Packaged Facts: U.S. retail cheese sales at $17B
A combination of snacking trends and wider availability of quality cheese at more affordable prices are the primary catalysts for the uptick.
America's longstanding love for cheese spurred growth in the natural and specialty cheese market, racking up $17 billion in sales in 2015, according to a report published by market research publisher Packaged Facts, Rockville, Md.
Since 2011, this mature food industry segment has enjoyed a modest compound annual growth rate (CAGR) of 4%. The report, “Cheese: Natural and Specialty Cheeses in the U.S. and Global Markets, 6th Edition,” shows that a combination of snacking trends and wider availability of quality cheese at more affordable prices are the primary catalysts for the uptick.
"The cheese market is appropriately ripe, and the impact of the recession on sales is still being felt. But, there are real opportunities to grow sales. Marketers are capitalizing, for instance, by positioning cheese as a kid-friendly snack, and through the increased availability of indulgent gourmet and artisan cheese varieties," says David Sprinkle, research director, Packaged Facts.
Marketers have continued to promote cheese as fundamentally nutritious and good tasting, despite its high fat content. In fact, fat content as well as sodium are challenges to growth in the market, and marketers have been addressing consumer health and diet concerns with better-tasting reduced salt and fat cheeses, as well as organic cheeses and cheeses made from healthier milk.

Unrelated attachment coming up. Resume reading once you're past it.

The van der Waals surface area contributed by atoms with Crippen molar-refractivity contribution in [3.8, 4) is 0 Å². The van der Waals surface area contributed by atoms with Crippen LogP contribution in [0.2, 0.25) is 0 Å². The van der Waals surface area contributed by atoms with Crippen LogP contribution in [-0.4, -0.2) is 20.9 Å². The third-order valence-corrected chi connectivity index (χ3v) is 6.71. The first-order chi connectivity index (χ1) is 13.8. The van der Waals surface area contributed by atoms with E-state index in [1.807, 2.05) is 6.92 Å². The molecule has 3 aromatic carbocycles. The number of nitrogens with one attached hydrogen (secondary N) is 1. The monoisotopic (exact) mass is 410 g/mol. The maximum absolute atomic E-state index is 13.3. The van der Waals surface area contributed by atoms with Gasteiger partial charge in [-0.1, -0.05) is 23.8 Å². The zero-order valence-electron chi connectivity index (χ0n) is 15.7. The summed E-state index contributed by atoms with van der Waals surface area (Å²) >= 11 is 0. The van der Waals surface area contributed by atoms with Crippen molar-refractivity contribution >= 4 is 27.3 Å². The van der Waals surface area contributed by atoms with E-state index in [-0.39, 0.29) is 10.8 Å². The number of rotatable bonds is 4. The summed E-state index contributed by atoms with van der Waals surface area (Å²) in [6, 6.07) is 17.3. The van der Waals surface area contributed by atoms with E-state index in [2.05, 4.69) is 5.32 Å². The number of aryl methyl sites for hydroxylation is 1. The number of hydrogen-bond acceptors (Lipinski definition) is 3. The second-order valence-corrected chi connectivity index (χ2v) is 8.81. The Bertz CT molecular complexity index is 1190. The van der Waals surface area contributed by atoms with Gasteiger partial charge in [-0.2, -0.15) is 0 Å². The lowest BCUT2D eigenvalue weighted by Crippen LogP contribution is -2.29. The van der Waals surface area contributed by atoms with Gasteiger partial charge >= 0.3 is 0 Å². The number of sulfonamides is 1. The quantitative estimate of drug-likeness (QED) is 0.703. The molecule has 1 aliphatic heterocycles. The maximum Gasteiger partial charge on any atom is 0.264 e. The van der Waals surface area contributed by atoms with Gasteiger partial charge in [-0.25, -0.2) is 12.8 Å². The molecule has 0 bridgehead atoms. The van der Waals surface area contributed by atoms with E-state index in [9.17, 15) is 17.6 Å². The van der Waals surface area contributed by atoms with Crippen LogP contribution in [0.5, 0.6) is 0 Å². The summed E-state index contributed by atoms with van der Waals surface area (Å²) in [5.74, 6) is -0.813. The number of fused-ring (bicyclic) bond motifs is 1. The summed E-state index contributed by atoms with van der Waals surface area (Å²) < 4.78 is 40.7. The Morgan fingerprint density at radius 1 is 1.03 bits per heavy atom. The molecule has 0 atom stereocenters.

Likewise, cheese sales continue to benefit significantly from the snacking trend, with parents in particular driving sales of convenient kid-friendly forms. Healthy alternatives like yogurt, fruit snacks and others have challenged cheese in the snacking arena. Further driving growth is the continued expansion of mass retailers' own private label brands to include natural and specialty cheeses. Private label store brands are a major market driver, accounting for over 40% of dollar sales. Many retailers have also upgraded their cheese departments to attract consumers who want cheese shop-quality products in the supermarket, supercenter or club store.